Councilwoman Gabriela Basua about when the businesses will be permitted in Oxnard, and Mallory said manufacturing, testing and distribution could be permitted in the next six months. From there, the business will go through the tenant improvement process, which can take up to six months.
“I think it’s safe to say that you’ll see two businesses by the end of this fiscal year,” she said. “We can develop the social equity program in the next year. At the same time, cannabis manufacturing, testing, and distribution uses are going through the review process.
Basua also wants to know where the money goes that gets sent to a committee, and the council needs to be in the loop through the process, so they have a say where it’s allocated.
Councilman Bryan MacDonald doesn’t have a problem with local preference and social equity for Oxnard residents.
“I started in law enforcement in the early ’70s, and at that time a single joint would put you in prison for a fair amount of time,” he said. “I remember working on an investigative team in the mid-90s, and we found a duffle bag with 70 pounds of marijuana in someone’s house. The judge ultimately determined it was personal use, and not for sale. I’ve seen the pendulum swing drastically in both directions.”
He doesn’t have a problem with people who use marijuana, but he does not use it.
Councilman Bert Perello wants everyone to succeed who enters the cannabis industry. With a limited number of permits, he doesn’t want to see any impingements in the process where people can come back and claim discrimination.
“I want there to be no front person, or shill to front an enterprise backed by people who can’t pass the background test,” he said. “I want the people who are going to come and get these permits; they are going to be the ones who are playing in this game. I want them to be the primary person. I don’t want a shadow behind these guys.”
He wants the city to require that anyone awarded the permit stays in the city for three years. If someone sells for an unforeseen reason, the license then goes back to the city that can reassign the license, instead of allowing the business to sell it to someone else.
“I do believe completely in the comment about a citizen’s oversight committee,” he said. “I think there should be something with a citizen’s oversight. We don’t have oversight on liquor stores, and tobacco things, but this is a new thing, and there is an opportunity to put a citizen’s oversight. I don’t know what it would look like and how much teeth it would have. I do believe there should be something where a group of interested parties to the attention.”
Council Member Vianey Lopez asked about the permit costs.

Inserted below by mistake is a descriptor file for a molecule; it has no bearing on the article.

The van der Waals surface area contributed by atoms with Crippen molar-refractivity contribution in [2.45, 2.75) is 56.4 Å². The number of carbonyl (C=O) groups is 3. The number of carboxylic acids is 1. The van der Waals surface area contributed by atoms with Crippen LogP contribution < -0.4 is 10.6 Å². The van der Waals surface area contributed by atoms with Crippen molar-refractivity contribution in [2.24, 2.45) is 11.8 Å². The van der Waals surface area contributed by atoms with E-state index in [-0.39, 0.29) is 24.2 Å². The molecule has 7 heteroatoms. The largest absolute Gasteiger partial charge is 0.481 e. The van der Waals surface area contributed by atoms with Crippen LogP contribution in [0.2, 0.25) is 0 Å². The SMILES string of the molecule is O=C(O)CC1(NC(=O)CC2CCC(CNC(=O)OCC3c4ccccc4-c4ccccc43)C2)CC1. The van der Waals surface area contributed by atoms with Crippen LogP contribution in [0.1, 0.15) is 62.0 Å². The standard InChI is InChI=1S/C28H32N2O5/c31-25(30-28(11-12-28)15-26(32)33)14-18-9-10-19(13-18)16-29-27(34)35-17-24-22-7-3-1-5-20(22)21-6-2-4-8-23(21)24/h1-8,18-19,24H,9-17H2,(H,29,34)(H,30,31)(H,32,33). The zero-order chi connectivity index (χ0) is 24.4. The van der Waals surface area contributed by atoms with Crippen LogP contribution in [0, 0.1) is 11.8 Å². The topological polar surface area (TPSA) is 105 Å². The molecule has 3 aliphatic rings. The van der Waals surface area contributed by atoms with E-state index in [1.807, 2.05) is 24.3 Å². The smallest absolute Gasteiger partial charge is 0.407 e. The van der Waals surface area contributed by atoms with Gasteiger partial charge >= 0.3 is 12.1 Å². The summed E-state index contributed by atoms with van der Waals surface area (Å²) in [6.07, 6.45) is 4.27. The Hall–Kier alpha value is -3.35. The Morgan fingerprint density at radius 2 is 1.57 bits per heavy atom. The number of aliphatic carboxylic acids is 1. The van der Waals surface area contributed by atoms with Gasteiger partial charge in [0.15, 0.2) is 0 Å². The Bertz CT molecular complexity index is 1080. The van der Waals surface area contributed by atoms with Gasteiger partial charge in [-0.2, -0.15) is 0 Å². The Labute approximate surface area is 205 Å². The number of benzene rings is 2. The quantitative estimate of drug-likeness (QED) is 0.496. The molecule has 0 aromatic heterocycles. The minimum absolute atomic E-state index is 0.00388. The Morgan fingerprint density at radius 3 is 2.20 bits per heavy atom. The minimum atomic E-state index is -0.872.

She wanted to know if the cost is a processing fee that leads to a permit, or if there is an additional fee for the actual license.
“Each step of the way, there is a fee to be paid,” Mallory said. “The fee is for the collection of all the prior work, as well as the contract for HDL.”
City Manager Alex Nguyen jumped in and added that if an applicant gets through the process, will there be an annual fee.
“There will be an annual renewal for that be through the zone verification process,” Mallory said.
“I think a social equity program that helps residents become local business owners is something that we might have to develop further,” she said. “In the meantime, what we can focus on is hiring the residents who can then build up to that. There was a concern brought up about the fees. Perhaps looking at these fees and what it’s going to cost the investment of these businesses in the city, perhaps some of those monies can be reinvested in helping provide some loans to someone who lives here in the city.”
Mayor Pro Tem Carmen Ramirez asked if Port Hueneme has an oversight committee, and she was told they do not.
“We do screen the employee, and we do it very well, and our police chief determines whether or not they get an identification card,” Basua said. “That scares me that we’re not going to be doing that.”
Assistant Police Chief Eric Sonstegard said the police would not be involved in hiring employees at the cannabis facilities, but the item is open for further discussion.
Ramirez appreciates comments about council members being part of the committee but reminded everyone that those members have relationships with lots of people in the city.
“They could also be subject to influence or conflict of interest,” she said. “Several people are interested in doing this. I don’t think it would be appropriate for me to be involved.”